Only one person has been cited in the 14 months that an ordinance against excessive vehicle idling has been on the books in Madison.

In the 14 months since drivers in Madison could be ticketed for excessive idling, one citation has been issued.

But the main author of the ordinance that limits the time vehicles can remain parked and running says the measure is more about educating drivers — including city staff who use city-owned vehicles — than about punishment.

“I am certainly in favor of enforcement if people or bus companies or whoever don’t learn. If they ultimately don’t learn, then maybe enforcement is needed, but my preference is that they get it and stop idling,” said Ald. Ledell Zellers, 2nd District.

In September 2017, the City Council restricted idling to no more than five consecutive minutes — similar to restrictions in states and cities such as Maryland and New York City.

The measures are billed as a way to reduce the harmful health effects of car exhaust and its contribution to climate change.

The Madison ordinance provides several exemptions to the time limit, including when the temperature is below 20 degrees or above 90 degrees, when idling is necessary to operate equipment like a crane, during traffic congestion and “to prevent a health or safety emergency.” A first citation results in a $100 fine. A second violation within seven years costs $400, and third and subsequent citations bring fines of $600.

The sole citation came Sept. 4 against a Florida truck in the 6300 block of Raymond Road, said Julie Laundrie, public records custodian for the Madison Police Department.

“I’m pleased there has been one anyways, because I do know and I do support this, that (Madison police) want to educate and get compliance,” said Zellers.

Madison Police Capt. James Wheeler, who oversees traffic and parking enforcement for the police department, said enforcement of the ordinance is complaint-driven, and officers have been told to prioritize education and warnings over issuing citations.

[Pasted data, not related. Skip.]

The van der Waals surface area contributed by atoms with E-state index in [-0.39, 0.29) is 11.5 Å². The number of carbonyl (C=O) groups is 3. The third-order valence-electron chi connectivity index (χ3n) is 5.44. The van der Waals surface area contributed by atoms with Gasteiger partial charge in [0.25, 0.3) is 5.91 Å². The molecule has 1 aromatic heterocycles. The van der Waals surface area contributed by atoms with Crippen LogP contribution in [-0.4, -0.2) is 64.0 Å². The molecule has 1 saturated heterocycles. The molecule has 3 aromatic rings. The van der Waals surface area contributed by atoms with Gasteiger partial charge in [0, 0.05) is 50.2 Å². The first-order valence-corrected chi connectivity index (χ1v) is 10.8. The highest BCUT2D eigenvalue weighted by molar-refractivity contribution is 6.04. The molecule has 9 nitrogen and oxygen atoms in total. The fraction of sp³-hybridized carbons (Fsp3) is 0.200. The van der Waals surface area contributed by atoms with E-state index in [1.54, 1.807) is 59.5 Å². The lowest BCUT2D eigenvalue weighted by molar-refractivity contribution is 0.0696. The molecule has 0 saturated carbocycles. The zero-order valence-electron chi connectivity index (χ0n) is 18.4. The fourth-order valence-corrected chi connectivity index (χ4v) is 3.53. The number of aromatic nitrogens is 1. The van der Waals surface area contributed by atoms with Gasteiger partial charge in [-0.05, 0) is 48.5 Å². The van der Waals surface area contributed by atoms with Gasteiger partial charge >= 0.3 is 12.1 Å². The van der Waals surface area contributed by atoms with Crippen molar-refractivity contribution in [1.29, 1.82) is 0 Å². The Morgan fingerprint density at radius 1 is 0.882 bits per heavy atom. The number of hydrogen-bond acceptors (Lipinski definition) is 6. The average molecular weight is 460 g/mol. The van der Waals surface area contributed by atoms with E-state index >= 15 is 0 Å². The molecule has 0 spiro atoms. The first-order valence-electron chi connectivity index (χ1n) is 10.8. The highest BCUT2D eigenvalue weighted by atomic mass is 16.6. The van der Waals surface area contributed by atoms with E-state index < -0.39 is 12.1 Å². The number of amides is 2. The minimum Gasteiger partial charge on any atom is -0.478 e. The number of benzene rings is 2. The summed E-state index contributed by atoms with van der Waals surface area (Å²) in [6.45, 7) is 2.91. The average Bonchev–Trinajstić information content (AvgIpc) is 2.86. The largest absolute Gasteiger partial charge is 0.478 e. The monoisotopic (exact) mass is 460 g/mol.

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But so far, complaints have been almost as sparse as citations. While complaints are not officially logged, Laundrie said in an email there is a “rough count of two.” Wheeler said he was aware of three complaints.

Zellers said she has talked to drivers of inter-city buses, mostly when they are idling as they wait for passengers outside Memorial Union, to let them know about the ordinance.

“It’s nice to have that tool just as an education kind of thing for drivers,” Zellers said.

Warnings or citations are sent to vehicle owners, but Madison employees are personally liable if caught idling too long in city-owned vehicles.

Cynthia Schuster, spokeswoman for the Madison Fire Department, said the ordinance’s exemptions apply to department vehicles, including ambulances that need to be left running to keep life-saving devices charged and fire engines that need to be left running to operate ladders and keep lights on to illuminate emergency scenes.

Crews, though, will turn off rigs in good weather when responding to less-serious calls, she said.

Metro Transit drivers and supervisors are regularly reminded of the ordinance, said Mick Rusch, spokesman for the agency, and new posters on the restriction were posted in Metro’s main facility on the Near East Side and its satellite garage in Middleton earlier this month.

He said 93 percent of Metro buses are certified as clean-idling, meaning their engines meet idle-reduction regulations set by a California board. Only 15 buses are not clean-idle vehicles, and they are expected to be retired next summer, he said.

“The reduction of greenhouse gases is a major goal of our entire operation at Metro Transit,” Rusch said. “Not only do we keep this ordinance top of mind, we are working to eliminate emissions to the highest extent possible through the addition of clean-energy vehicles throughout our fleet.”

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